But for all that I found there I might as well be

Where the Mountains of Mourne sweep down to the sea.

                                                                         -William Percy French

The Mourne mountains, the jewels of County Down that ‘sweep down to the sea’ hugs the Irish coastline in a compact region designated as an Area of Outstanding Natural Beauty.

These are the mountains that inspired Belfast born novelist C.S. Lewis to create his magical land of Narnia and also served as the backdrop of the epic TV series, Game of Thrones.

Less than an hour’s drive from Belfast and around two hours by car from Dublin, the Mourne mountains are a circular cluster of majestic granite tops, some sharp and rugged, and others more rounded domes, dominating the landscape in almost every direction. Some of its rocky summits are even crowned by an exquisite collection of granite tors of various shapes and sizes.

Ranging from 10km to 31km (6 to 19 miles), here are some of the most scenic and classic walks in this fascinating mountain area of Northern Ireland.

The mountains of Mourne that sweep down to the sea. Image (c) Adrian Hendroff

Climb Northern Ireland’s Highest

There is nowhere higher in Northern Ireland than the summit of Slieve Donard, thus making it a unique vantage point for appreciating views far and wide, including the iconic Mourne Wall and the area’s mighty peaks.

In ancient times, the mountain was known as Sliabh Slainge, named after Slanga, a prince of Grecian roots who came to these shores after the battle of Troy. This name stood for around 2,000 years until the arrival of St. Domangard in the fifth century, who built an oratory on the summit. The mountain as we know today is a corrupt form of the Saint’s name.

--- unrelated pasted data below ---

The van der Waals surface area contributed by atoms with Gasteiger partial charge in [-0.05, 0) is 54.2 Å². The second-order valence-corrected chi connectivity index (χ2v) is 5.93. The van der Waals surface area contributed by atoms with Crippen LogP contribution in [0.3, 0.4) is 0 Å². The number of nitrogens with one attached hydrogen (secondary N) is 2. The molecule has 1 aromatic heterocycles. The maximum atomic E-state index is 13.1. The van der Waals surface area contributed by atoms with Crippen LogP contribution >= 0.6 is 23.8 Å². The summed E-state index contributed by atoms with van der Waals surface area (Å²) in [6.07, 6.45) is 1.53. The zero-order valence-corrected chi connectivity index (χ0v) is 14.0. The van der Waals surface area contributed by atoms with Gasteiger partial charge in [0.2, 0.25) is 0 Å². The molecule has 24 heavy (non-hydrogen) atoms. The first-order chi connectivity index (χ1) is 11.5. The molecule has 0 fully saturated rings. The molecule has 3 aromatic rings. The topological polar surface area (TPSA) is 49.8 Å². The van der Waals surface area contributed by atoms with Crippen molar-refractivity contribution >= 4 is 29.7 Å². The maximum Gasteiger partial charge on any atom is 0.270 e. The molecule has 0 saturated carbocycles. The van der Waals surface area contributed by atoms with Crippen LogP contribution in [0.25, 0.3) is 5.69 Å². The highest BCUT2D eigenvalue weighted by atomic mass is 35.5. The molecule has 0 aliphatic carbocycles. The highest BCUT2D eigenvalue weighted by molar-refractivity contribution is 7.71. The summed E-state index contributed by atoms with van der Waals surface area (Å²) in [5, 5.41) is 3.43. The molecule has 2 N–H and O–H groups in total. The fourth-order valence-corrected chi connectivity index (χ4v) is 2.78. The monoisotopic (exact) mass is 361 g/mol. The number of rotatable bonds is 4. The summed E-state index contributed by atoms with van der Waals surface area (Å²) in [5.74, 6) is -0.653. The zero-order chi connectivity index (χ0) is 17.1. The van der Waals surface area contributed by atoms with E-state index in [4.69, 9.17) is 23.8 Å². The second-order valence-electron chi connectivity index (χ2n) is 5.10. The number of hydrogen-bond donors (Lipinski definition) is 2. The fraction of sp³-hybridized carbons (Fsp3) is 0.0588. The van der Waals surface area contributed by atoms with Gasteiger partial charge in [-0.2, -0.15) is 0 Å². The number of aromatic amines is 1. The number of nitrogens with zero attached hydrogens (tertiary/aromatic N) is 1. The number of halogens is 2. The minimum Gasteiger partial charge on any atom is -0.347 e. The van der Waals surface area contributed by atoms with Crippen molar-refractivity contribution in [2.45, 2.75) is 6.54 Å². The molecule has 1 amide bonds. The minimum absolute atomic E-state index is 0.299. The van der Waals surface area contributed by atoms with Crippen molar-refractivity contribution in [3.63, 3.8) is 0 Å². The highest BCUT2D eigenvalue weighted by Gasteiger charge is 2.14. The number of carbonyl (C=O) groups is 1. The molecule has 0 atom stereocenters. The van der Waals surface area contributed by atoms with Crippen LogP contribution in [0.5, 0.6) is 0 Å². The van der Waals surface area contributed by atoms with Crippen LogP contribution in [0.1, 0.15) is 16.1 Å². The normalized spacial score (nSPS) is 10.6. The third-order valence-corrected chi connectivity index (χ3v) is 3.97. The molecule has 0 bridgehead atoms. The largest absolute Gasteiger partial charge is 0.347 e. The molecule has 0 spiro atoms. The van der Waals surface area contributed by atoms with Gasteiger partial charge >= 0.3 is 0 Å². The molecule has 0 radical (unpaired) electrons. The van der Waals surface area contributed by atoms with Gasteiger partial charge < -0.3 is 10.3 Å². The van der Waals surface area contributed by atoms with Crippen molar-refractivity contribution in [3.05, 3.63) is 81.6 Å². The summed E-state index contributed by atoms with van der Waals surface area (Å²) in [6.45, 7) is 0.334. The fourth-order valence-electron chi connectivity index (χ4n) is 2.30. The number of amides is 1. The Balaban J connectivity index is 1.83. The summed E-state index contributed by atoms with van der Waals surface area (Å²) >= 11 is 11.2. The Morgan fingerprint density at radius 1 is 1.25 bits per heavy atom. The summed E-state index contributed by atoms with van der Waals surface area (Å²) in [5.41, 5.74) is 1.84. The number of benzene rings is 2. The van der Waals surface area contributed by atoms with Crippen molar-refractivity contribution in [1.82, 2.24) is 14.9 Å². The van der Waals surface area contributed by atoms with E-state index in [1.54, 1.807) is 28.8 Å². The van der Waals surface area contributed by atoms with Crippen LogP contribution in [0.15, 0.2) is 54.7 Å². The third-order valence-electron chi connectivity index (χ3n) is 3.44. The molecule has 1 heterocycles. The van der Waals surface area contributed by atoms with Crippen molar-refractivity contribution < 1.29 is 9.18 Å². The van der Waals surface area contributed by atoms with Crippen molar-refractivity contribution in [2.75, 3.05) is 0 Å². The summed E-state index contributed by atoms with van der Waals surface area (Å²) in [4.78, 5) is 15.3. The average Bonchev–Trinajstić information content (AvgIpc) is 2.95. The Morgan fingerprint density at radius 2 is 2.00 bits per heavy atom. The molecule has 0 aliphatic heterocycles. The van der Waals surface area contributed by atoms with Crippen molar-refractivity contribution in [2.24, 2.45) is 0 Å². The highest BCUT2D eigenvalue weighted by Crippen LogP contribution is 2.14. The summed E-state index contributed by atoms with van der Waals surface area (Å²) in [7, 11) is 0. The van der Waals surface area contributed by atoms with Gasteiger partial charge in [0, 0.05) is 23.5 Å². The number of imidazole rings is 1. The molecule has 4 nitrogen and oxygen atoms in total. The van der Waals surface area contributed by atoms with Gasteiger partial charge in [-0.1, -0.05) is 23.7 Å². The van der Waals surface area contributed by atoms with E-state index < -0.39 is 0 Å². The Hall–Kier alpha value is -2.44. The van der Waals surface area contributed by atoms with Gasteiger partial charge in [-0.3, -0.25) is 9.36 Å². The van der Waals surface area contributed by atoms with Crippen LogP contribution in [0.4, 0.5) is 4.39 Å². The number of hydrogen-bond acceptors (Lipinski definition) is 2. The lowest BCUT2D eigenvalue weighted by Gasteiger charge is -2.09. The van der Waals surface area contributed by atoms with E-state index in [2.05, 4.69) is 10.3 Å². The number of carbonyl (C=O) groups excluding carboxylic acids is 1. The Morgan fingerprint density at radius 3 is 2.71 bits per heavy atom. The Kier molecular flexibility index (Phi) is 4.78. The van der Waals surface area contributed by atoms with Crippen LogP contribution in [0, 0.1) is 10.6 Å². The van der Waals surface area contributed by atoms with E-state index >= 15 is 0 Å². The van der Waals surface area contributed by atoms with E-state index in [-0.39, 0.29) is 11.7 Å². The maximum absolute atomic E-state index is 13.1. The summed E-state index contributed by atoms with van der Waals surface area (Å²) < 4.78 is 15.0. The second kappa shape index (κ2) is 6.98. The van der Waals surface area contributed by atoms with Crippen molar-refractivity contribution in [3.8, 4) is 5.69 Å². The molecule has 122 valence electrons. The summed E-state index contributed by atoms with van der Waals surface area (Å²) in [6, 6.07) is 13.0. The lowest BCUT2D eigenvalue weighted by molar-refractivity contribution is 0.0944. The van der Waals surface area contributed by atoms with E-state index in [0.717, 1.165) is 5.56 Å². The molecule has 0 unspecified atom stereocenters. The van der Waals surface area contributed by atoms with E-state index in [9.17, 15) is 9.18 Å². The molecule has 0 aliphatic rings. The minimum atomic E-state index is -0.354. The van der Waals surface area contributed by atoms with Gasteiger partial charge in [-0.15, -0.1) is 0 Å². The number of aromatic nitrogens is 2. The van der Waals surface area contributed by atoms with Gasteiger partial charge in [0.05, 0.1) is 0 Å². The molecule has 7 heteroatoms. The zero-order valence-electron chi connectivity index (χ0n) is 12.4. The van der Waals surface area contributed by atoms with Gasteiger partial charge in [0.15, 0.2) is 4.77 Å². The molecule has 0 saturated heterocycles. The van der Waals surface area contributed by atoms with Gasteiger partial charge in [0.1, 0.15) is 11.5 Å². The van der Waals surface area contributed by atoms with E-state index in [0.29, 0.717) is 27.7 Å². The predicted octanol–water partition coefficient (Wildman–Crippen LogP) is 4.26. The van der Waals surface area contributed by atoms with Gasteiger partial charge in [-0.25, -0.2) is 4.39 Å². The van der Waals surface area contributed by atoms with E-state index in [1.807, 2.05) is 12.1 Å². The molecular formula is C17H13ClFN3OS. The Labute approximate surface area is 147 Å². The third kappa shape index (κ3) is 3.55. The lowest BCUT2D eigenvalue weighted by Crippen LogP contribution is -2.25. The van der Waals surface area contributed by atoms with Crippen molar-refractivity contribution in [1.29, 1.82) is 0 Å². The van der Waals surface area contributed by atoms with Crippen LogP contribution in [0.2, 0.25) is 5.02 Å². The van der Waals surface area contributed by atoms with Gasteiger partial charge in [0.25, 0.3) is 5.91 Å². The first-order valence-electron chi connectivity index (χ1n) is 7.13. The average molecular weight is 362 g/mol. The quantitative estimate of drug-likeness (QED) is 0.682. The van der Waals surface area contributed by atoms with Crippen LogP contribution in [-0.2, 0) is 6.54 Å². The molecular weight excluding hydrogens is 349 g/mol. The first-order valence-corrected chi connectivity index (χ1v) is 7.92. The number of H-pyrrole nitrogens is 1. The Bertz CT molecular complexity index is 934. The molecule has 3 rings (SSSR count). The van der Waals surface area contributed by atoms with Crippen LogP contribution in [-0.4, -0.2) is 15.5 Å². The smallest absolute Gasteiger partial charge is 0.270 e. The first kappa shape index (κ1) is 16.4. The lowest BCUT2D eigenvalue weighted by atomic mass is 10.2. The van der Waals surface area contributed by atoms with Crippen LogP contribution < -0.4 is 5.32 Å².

One of the many routes to the summit is from the east along the Bloody Bridge track. The bridge derives its name from a bloody massacre in the troubled year of 1641 at the instigation of Sir Conn Magennis.

Starting from Bloody Bridge car-park, follow a track that runs westward along its river. The track initially meanders along the river decorated by rock pools, then later passes beneath an unused railway line at Carr’s Face to finally reach an old quarry at Crannoge, a mini-amphitheatre of sliced vertiginous rocks.

Once here, the track turns stony and rocky, ascending due west to finally reach the iconic Mourne Wall (more of this in the next walk). Following the Wall, turn right for a steep pull up to Donard’s summit, where an expansive view of mountains and the sea unfolds. On a very clear day, even the distant profile of the Galloway hills of Scotland and the Isle of Man can be seen.

The Mourne Wall rising to the summit of Slieve Donard. Image (c) Adrian Hendroff

The Ultimate Mourne Mountain Challenge

This epic walk follows the course of a 35km (22 miles) stone wall known as the Mourne Wall. The top of the Wall is high enough to require one to stand tiptoe for a view across its other side, and just about wide enough to walk on.  

Built when Water Commissioners identified the Mourne as an ideal natural source for supplying clean water to an ever-expanding Belfast, it took ‘hard men with herculean strength and hands like shovels’ almost 18 years to complete in 1922. Working through brutal winter conditions, thousands of tons of granite boulders – prised and shaped from the Mourne bedrock – was painstakingly put in place.

For 27 years from 1957, the Mourne Wall Challenge was an annual affair organised by the Youth Hostels Association of Northern Ireland, growing to be the largest mass participation event held in the Irish mountains, with some 4,000 challengers on a single day. However, this contributed to a severe amount of erosion to the hillside, and amid growing concerns the event was discontinued.